Lower back pain is a common woe of Singaporeans, affecting about 80 per cent of the adult population here at one point or another in their lives, a study by Changi General Hospital (CHG) found.
Those who spend hours in front of the computer, live stressful or sedentary lifestyles, or are often required to do hours of repetitive lifting are especially at risk of getting lower back pain, Senior Physiotherapist of CGH Florence Wong told RazorTV.
This rings especially true for many Singaporeans, who are used to desk-bound jobs and long hours in the office.
Our bad daily habits, such as poor posture in terms of sitting, standing and lifting, are common causes of lower back pain, along with more obvious causes such as accident, sports and industrial-related injuries, said Wong.
And contrary to popular belief, lower back pain affects people from all age groups.
Take for example 19-year-old Jerryl Ling. Ling strained his back carrying heavy cartons of books about two years ago, and finally sought proper treatment a year ago after his army camp mate recommended physiotherapy.
With his back pain described to be as high as a seven on a scale of 10, Ling has been going for regular physiotherapy sessions for his lower back pain at CHG ever since.
Today, there are many therapy options available for those seeking relief.
In place of resorting to short term solutions like pain killers, medications or massages, sufferers would be better advised to undergo treatment options such as hydrotherapy.
The 1.8m hydrotherapy pool in CGH has helped over 2,000 patients ever since it was introduced two years ago, RazorTV reported.
Hydrotherapy involves using water for pain-relief and treating of back pain. The warm water relaxes the muscles and the buoyancy relieves loading of the joints. Patients submerge themselves in water and make use of the gentle water resistance and various exercise equipment to strengthen their back muscles and improve their range of movement.
Wong suggested three simple exercises patients can do in a hydrotherapy routine.
1. Strengthening the lower back muscles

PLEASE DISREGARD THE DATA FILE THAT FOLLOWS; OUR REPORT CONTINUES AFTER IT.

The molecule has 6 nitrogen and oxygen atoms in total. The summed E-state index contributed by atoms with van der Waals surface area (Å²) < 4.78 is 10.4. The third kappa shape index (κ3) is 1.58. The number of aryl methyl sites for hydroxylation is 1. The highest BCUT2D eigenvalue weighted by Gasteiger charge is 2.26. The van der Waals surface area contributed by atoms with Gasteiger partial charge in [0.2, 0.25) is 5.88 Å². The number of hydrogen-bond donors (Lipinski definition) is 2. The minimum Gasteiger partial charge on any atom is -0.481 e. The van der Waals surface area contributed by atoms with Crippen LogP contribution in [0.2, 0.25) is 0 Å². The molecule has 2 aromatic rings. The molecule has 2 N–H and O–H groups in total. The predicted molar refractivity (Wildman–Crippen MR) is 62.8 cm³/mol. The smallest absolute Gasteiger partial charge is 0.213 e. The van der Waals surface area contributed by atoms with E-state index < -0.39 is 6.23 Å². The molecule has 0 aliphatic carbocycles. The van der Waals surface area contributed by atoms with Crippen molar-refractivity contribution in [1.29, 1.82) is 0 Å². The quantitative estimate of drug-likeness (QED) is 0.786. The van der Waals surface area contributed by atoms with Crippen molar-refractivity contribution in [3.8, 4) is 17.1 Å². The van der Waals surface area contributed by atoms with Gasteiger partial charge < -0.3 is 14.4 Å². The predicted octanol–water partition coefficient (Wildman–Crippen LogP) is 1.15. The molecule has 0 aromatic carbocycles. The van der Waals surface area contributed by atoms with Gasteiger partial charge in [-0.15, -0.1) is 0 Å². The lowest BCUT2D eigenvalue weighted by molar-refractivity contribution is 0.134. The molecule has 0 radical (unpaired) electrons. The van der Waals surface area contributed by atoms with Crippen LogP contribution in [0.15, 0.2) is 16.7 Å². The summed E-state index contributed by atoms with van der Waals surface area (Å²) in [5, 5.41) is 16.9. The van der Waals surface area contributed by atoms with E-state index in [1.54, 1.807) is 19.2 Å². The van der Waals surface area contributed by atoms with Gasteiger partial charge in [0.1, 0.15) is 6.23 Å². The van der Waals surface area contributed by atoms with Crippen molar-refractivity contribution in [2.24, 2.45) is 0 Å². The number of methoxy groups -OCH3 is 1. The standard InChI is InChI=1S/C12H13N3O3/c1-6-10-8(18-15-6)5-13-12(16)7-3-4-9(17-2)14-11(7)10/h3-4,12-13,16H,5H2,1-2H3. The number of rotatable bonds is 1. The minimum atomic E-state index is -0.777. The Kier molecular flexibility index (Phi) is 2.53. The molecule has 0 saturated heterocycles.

A simple pool exercise patients can begin with is to stand in the water with their feet shoulder width apart, knees slightly bent, and push down a float downwards into the water.
2. Stretching the tensed lower back muscles
To stretch and relax the lower back muscles, patients can try standing in the same stance, and use a crescent shaped float to support them while slowly pushing their bodies forward and back.
In this technique ideal for those with severe back pain, patients hold themselves in an aligned position on the water's surface while being supported by multiple small floats along the body. Patients are then gently guided by the therapist around in the water.
Simple steps to good posture
Simple steps to good posture
However, the best option out there is still prevention.
To this end, Wong shared with RazorTV simple preventive measures that we can practise at home or in the office.
- Do not over arch your back when sitting. Relax your back and hold it in a straight position.
- Likewise, do not hunch or slouch. This posture puts pressure directly on the lower portion of the spine, creating compression pressure. Instead, straighten your back to evenly spread the pressure across the length of your spine.
- Sit further into the chair to let the back of the chair support your back
- When seated, rest your feet flat on the ground. Utilise a foot stool if your feet are not able to do so.
Wong also recommended a few simple exercises that can be easily done in the office.
- Sit mid-way in a chair and gently rock your pelvis forward and backwards.
- Sit with your back against the back of a chair, and turn your upper body from side to side.
- To work on your posture after sitting for too long, do a few calf and hamstring stretches.